The Labour Party is to consider bringing in compulsory voting to try to halt the worrying drop in turn-out in recent elections.
Amid signs that only about one in four people bothered to vote in yesterday's local authority elections in England, 55 Labour MPs have pledged to support a Bill that would make people liable to fines if they refused to vote in future general elections.
Although an Australian-style compulsory voting system would be highly controversial, support for the move in Labour's ranks has grown after the turn-out at last year's general election dropped to 59 per cent, the lowest since 1918. A Compulsory Voting Bill will be published next week by Gareth Thomas, MP for Harrow West. It has little chance of securing enough parliamentary time in the current session, but supporters hope that it will encourage debate on the issue.
Labour is to consider making it mandatory to vote and to join the electoral register during a policy review that will draw up its next general election manifesto. A discussion document sent to party members says that fewer than 90 per cent of people register in some low-income areas. It asks: "What are the arguments for and against compulsion either in voter registration or voting itself?"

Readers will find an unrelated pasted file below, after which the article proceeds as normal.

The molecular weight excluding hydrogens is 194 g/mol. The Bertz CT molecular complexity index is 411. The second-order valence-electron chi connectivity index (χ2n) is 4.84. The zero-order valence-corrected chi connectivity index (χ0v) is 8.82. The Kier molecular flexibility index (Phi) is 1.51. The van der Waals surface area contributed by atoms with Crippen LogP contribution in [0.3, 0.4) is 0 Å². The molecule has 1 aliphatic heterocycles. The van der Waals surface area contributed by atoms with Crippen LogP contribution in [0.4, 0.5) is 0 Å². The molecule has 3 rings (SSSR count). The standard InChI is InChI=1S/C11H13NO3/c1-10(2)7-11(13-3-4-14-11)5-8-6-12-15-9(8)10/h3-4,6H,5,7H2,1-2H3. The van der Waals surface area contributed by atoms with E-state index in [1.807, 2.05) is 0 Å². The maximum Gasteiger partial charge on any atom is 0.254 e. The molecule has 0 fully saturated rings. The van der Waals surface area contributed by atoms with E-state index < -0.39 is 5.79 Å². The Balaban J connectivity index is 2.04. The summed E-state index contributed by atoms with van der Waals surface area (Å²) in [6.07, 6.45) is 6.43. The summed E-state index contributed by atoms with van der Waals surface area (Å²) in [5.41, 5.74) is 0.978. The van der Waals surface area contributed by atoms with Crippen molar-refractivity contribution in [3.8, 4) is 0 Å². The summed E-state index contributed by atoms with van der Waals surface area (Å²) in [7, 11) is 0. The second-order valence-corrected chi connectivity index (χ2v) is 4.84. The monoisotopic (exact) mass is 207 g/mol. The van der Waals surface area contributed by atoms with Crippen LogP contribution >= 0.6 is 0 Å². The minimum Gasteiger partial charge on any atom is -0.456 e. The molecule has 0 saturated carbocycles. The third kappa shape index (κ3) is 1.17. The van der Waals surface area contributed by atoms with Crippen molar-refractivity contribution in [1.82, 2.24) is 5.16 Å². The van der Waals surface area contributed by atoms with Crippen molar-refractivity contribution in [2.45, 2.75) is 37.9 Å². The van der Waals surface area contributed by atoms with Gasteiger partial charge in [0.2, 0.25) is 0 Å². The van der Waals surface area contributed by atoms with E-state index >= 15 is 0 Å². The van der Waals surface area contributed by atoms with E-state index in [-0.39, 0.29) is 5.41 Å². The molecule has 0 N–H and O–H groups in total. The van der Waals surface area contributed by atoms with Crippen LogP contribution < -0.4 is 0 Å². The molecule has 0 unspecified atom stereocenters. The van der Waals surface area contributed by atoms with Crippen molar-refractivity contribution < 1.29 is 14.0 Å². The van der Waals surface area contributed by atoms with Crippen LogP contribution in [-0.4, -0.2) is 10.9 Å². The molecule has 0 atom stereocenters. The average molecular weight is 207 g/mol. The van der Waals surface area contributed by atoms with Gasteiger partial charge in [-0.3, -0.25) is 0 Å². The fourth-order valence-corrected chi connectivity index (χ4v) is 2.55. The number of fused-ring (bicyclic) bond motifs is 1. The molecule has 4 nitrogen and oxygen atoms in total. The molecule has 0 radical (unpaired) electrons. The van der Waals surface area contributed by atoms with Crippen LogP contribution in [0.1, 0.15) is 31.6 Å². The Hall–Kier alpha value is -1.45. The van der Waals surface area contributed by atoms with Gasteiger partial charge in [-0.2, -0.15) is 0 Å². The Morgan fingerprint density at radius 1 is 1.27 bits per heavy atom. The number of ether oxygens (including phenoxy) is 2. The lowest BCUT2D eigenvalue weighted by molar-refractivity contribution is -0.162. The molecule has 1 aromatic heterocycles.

Mr Thomas said: "As the turn-out falls, the rationale for compulsory voting becomes clear, particularly as low turn-outs help extremist parties."
The MP saw his proposal as part of the "rights and responsibilities" agenda favoured by Tony Blair. "It should be a duty to vote," he said.He believed that people should face a fine of between £20 and £50 for refusing to vote without a valid reason, such as illness. If people wanted to abstain, he said, they should prove they had made a conscious decision to do so.
Mr Thomas denied that the plan was designed to boost Labour's prospects. Traditionally the party has reaped most benefit from a high turn-out. "In my constituency at the general election, the Tories suffered as much from a low turn-out as we did," he said.
In the short term, the Government is expected to extend the use of all-postal ballots after evidence they boosted the turn-out in almost all the 13 areas where they were tried in yesterday's council elections.
Stephen Byers, the Secretary of State for Transport, Local Government and the Regions, told the Cabinet that the number of people voting in the pilot areas was "looking pretty good".
In Chorley, the percentage of postal ballot forms received was 61 per cent, compared with a recent turn-out of 32 per cent in local elections, while in South Tyneside the figure increased from 27 per cent to 55 per cent.
Yesterday's elections were the biggest test of public opinion since last year's general election. They gave people the chance to pass judgement on Tony Blair a day after his fifth anniversary as Prime Minister.Reuse content